For Bank of Montreal, the road to rolling out EMV payment cards in the U.S. is already mostly paved.

The Toronto-based bank was ahead of the curve in Canada's migration over the past several years to the EMV standard and plans to be "out in front" in its U.S. EMV rollout, Eric Hart, BMO's director of commercial card products, tells PaymentsSource.

"We learned in the Canada shift to EMV that being first is a big advantage, both for being at the forefront of preventing fraud and sending a message to customers that you are forward-moving on this," Hart says.

Visa Inc. and MasterCard Worldwide in recent months established a variety of incentives designed to compel the U.S. to adopt more-secure chip card technology used in most markets around the world by 2015 (see story).

Unlike most U.S. issuers, BMO and other banks based in markets that have already embraced EMV will have a bit of a technology-development advantage over domestic issuers, he suggests.

"We have the infrastructure, service, PIN-management, card management and relationships with card vendors already set up and fully integrated into our operations," Hart says. "Rolling out EMV in the U.S. for us will just be a matter of extending existing operations."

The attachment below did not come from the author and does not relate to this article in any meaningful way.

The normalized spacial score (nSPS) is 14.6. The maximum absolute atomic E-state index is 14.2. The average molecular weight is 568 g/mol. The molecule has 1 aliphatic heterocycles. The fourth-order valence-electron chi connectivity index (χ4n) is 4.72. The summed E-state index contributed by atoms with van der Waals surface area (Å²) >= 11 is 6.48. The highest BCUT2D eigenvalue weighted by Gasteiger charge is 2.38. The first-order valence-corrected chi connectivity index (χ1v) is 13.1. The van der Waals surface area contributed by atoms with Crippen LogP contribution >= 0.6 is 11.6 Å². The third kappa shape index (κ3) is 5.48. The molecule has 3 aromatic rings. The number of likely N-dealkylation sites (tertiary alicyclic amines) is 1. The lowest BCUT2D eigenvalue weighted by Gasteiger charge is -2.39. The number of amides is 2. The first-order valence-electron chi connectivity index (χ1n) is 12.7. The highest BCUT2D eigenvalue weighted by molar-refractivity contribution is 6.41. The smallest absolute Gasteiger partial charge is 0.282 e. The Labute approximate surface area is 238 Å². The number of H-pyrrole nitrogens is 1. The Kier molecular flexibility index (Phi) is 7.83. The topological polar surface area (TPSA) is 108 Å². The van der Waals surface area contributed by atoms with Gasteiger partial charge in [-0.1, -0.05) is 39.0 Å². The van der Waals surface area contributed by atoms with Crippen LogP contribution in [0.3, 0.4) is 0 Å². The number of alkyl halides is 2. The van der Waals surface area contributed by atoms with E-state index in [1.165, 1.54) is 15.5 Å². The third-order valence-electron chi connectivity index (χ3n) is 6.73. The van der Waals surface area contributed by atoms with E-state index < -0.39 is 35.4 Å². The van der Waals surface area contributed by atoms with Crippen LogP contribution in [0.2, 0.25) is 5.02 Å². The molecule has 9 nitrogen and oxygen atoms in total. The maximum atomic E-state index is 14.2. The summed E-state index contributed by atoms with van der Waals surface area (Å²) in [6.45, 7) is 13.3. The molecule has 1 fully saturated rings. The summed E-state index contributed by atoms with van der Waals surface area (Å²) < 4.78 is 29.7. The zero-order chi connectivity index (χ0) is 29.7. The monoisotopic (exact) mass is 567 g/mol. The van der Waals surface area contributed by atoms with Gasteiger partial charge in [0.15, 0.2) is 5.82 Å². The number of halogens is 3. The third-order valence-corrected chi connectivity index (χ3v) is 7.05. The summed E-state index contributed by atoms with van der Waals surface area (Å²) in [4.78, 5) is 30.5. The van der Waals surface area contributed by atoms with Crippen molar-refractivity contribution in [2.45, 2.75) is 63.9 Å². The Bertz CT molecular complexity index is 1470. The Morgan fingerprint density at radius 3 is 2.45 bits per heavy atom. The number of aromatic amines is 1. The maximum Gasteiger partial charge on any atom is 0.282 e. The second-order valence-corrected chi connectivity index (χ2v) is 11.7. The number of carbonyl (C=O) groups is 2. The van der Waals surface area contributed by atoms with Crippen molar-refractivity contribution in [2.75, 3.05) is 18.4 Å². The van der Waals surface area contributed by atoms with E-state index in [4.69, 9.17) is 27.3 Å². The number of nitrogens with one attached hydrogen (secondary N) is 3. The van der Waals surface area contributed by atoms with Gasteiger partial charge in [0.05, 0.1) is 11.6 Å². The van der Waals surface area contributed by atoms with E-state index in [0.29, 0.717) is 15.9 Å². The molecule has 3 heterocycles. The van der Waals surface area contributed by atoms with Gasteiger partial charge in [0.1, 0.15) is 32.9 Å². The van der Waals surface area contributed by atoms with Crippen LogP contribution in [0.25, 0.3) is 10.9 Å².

Hart declines to say exactly how many U.S. cardholders BMO has through its various U.S. card-issuing operations, including its BMO Harris Bank N.A. subsidiary and branches from Milwaukee-based Marshall & Ilsley Corp., which BMO acquired last year.

And the timetable for when BMO will fully roll out EMV to all customers is not yet decided, he says. But the effort is already under way, Hart says.

BMO early this year began issuing only EMV-standard chip-and-PIN cards to U.S. customers of its $95-a-year upscale Diners Club Professional charge card.

 BMO in January 2010 acquired the North American Diners Club card franchise from Citigroup Inc.; Discover Financial Services owns the Diners Club brand, which is issued by various franchises elsewhere (see story).

"We're issuing all new consumer Diners Club cards as EMV from this point on, and we will issue EMV cards to commercial clients based on our corporate customers' preferences," he says.

BMO's cardholder base is "nearly 100%" EMV in Canada, for both credit and debit cards, Hart says, adding that there may be "some" cardholders that still have magnetic-stripe cards that have not yet been replaced with EMV cards. The issuer has been steadily replacing mag-stripe cards with EMV cards for "the last few years," he says.

The challenge facing the U.S. in adopting EMV is the market's sheer scale, Hart observes.

"The basic (merchant acceptance) infrastructure in the U.S. has a long way to go," he says. "But in Canada, most large banks saw a market advantage in being first, and we want to do that in the U.S."


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